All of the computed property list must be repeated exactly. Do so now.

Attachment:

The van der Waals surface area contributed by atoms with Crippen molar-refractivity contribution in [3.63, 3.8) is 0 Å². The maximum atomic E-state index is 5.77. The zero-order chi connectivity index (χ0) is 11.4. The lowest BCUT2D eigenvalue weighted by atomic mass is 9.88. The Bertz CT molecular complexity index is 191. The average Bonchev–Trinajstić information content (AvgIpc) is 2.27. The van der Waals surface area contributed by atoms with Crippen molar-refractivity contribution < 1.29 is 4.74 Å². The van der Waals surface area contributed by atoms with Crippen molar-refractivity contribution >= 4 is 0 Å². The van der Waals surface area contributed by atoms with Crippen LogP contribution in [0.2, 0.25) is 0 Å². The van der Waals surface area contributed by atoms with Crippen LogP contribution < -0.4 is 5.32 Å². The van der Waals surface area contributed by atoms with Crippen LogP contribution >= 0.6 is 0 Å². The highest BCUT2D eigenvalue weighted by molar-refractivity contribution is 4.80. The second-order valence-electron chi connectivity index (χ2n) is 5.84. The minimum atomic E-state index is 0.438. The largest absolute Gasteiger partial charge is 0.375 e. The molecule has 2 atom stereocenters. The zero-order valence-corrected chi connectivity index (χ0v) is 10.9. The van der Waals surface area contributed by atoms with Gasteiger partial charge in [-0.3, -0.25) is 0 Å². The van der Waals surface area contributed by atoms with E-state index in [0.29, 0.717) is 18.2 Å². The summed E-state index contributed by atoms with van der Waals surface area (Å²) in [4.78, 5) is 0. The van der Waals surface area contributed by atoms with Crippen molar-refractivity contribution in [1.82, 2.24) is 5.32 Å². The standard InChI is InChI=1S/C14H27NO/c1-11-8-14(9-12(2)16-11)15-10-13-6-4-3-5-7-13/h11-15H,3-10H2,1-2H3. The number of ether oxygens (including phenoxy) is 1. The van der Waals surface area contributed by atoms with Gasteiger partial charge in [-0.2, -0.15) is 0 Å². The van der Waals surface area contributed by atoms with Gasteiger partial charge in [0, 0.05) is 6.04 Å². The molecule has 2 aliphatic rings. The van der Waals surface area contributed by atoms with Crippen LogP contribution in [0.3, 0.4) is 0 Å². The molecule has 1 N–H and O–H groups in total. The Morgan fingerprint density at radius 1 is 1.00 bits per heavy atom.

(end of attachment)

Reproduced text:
The van der Waals surface area contributed by atoms with Crippen molar-refractivity contribution in [3.63, 3.8) is 0 Å². The maximum atomic E-state index is 5.77. The zero-order chi connectivity index (χ0) is 11.4. The lowest BCUT2D eigenvalue weighted by atomic mass is 9.88. The Bertz CT molecular complexity index is 191. The average Bonchev–Trinajstić information content (AvgIpc) is 2.27. The van der Waals surface area contributed by atoms with Crippen molar-refractivity contribution < 1.29 is 4.74 Å². The van der Waals surface area contributed by atoms with Crippen molar-refractivity contribution >= 4 is 0 Å². The van der Waals surface area contributed by atoms with Crippen LogP contribution in [0.2, 0.25) is 0 Å². The van der Waals surface area contributed by atoms with Crippen LogP contribution < -0.4 is 5.32 Å². The van der Waals surface area contributed by atoms with Crippen LogP contribution >= 0.6 is 0 Å². The highest BCUT2D eigenvalue weighted by molar-refractivity contribution is 4.80. The second-order valence-electron chi connectivity index (χ2n) is 5.84. The minimum atomic E-state index is 0.438. The largest absolute Gasteiger partial charge is 0.375 e. The molecule has 2 atom stereocenters. The zero-order valence-corrected chi connectivity index (χ0v) is 10.9. The van der Waals surface area contributed by atoms with Gasteiger partial charge in [-0.3, -0.25) is 0 Å². The van der Waals surface area contributed by atoms with E-state index in [0.29, 0.717) is 18.2 Å². The summed E-state index contributed by atoms with van der Waals surface area (Å²) in [4.78, 5) is 0. The van der Waals surface area contributed by atoms with Crippen molar-refractivity contribution in [1.82, 2.24) is 5.32 Å². The standard InChI is InChI=1S/C14H27NO/c1-11-8-14(9-12(2)16-11)15-10-13-6-4-3-5-7-13/h11-15H,3-10H2,1-2H3. The number of ether oxygens (including phenoxy) is 1. The van der Waals surface area contributed by atoms with Gasteiger partial charge in [-0.2, -0.15) is 0 Å². The van der Waals surface area contributed by atoms with Gasteiger partial charge in [0, 0.05) is 6.04 Å². The molecule has 2 aliphatic rings. The van der Waals surface area contributed by atoms with Crippen LogP contribution in [0.3, 0.4) is 0 Å². The molecule has 1 N–H and O–H groups in total. The Morgan fingerprint density at radius 1 is 1.00 bits per heavy atom.